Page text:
Good Zeal

A Different Kind of Lent

Pink azalea blossomsIt is hard for many of us to believe that we are already in the fifth week of Lent and on the threshold of our Holy Week pilgrimage. As we began our Lenten journey on Ash Wednesday, we had no idea that our usual Lenten routine would be overshadowed by the COVID-19 pandemic. By the second week of Lent, we were already making plans for implementing a monastery lockdown from March 18th to April 5th.

Many of us have realized that our Lenten resolutions, if we had time to make any, were thrown by the wayside. Yet, we realize that this time of social distancing is a time for silence, prayer, deeper relationship with one another, and loving service to our Sisters through the many jobs we have had to undertake in the absence of most of our employees. Even though we are not a “cloistered” community, we are certainly getting a taste of that sacred lifestyle.

With news of the pandemic constantly before our eyes, we may feel overwhelmed with the uncertain longevity of this crisis. We cannot even imagine the pain of those who have experienced the severity of this unexpected plague. Yet in our hearts, we carry the following prayer: “Even though I walk in the dark valley I fear no evil; for you are at my side… (Psalm 23:4).”

During this “cloistered” time, we have enjoyed occasional solitary walks on sunny days to experience God’s gentle surprises of spring delight: the radiant sunlight of the jonquils, the pastel pink blossoms of the Japanese tulip trees, the tapestry of white and violet blossoms covering moss green mounds, the red tulip buds, the snowy cherry blossoms, and the flaming red azaleas. It is during these sacred walks that we realize our Lenten journey involves dying to anything that keeps us from being bearers of God’s life and grace.

In the Gospel for this past Fifth Sunday of Lent (John 11:1-45), Jesus is informed that his beloved friend Lazarus is dead. He instructed the stone to the tomb to be removed. He raised his eyes and said, “Father, I thank you for hearing me. I know that you always hear me; but because of the crowd here I have said this, that they may believe that you sent me.” And he then cried out “Lazarus, come out!” After Lazarus came out, Jesus requested that the burial bands and cloth be removed. And Lazarus came forth with new life.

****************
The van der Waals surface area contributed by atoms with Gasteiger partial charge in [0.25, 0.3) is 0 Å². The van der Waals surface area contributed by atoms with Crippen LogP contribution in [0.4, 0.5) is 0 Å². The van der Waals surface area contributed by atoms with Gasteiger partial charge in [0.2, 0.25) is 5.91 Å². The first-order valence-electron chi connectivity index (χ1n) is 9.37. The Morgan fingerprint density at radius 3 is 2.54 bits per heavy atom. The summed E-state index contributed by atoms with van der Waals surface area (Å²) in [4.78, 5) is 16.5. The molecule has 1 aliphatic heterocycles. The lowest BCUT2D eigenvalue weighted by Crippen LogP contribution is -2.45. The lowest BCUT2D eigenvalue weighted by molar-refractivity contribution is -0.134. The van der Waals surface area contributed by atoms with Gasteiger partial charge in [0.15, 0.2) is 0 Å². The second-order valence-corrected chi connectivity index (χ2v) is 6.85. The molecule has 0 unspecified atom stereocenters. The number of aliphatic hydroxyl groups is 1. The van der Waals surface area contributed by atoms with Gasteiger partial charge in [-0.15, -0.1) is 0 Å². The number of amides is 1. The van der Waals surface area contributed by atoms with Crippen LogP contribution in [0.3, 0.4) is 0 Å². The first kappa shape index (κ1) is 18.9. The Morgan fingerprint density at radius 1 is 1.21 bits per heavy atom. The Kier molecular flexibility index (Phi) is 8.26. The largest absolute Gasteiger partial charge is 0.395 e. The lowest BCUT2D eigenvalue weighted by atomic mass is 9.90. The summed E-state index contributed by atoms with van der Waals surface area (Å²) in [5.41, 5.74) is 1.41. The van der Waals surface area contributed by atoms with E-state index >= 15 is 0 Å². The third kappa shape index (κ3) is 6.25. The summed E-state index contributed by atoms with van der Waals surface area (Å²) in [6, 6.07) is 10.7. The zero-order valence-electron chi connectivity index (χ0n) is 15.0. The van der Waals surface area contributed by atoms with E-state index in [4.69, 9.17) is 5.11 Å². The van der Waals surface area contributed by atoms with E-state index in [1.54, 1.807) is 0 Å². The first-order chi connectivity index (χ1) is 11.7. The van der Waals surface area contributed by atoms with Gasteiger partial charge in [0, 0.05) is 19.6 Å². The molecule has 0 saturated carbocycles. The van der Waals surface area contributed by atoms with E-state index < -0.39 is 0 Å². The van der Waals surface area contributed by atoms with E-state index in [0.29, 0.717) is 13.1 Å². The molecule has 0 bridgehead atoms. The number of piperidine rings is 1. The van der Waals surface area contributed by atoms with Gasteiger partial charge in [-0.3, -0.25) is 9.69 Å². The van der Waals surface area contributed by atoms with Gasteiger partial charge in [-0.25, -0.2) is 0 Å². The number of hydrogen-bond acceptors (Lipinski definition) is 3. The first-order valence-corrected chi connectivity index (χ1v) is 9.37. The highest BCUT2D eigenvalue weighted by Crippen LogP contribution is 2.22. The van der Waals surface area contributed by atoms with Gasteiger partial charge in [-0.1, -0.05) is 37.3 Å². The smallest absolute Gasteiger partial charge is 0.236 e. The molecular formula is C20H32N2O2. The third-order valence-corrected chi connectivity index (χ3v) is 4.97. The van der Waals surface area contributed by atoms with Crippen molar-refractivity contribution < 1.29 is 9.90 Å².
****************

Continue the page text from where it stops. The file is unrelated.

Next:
Perhaps our Lenten resolution this year is to ask Jesus to free the chains of this horrific pandemic, to remember all those who are under the shadow of this virus, to remember all those who have lost their lives, and to do our part in social distancing as a means of loving our neighbor.

As the pandemic statistics continue to escalate, we recently had another meeting to discuss more social distancing measures to ensure our safety within the monastery walls. We closed the meeting with the following prayer written by Sr. Lynn Marie McKenzie:

Prayer in the Time of COVID-19

O Holy Father Benedict and Holy Mother Scholastica,

We ask you to intercede for our world as we face the danger of the coronavirus. May we have your faith to remain strong, your love to give to our hurting and frightened world, and your fidelity to the monastic way of life with which we have been entrusted. Knowing we are your followers, imperfect though we are, we call on your strong advocacy before God’s generous providence asking for protection and deliverance from this dread disease. We ask this of you, faithful founders of our way of life who live in full union with the God who loves us and wants only our good. Amen.

Even though this is a different kind of Lent, we still “look forward to holy Easter with joy and spiritual longing.”
(The Rule of St. Benedict, Ch. 49:7, The Observance of Lent)

By Sister Priscilla Cohen, OSB

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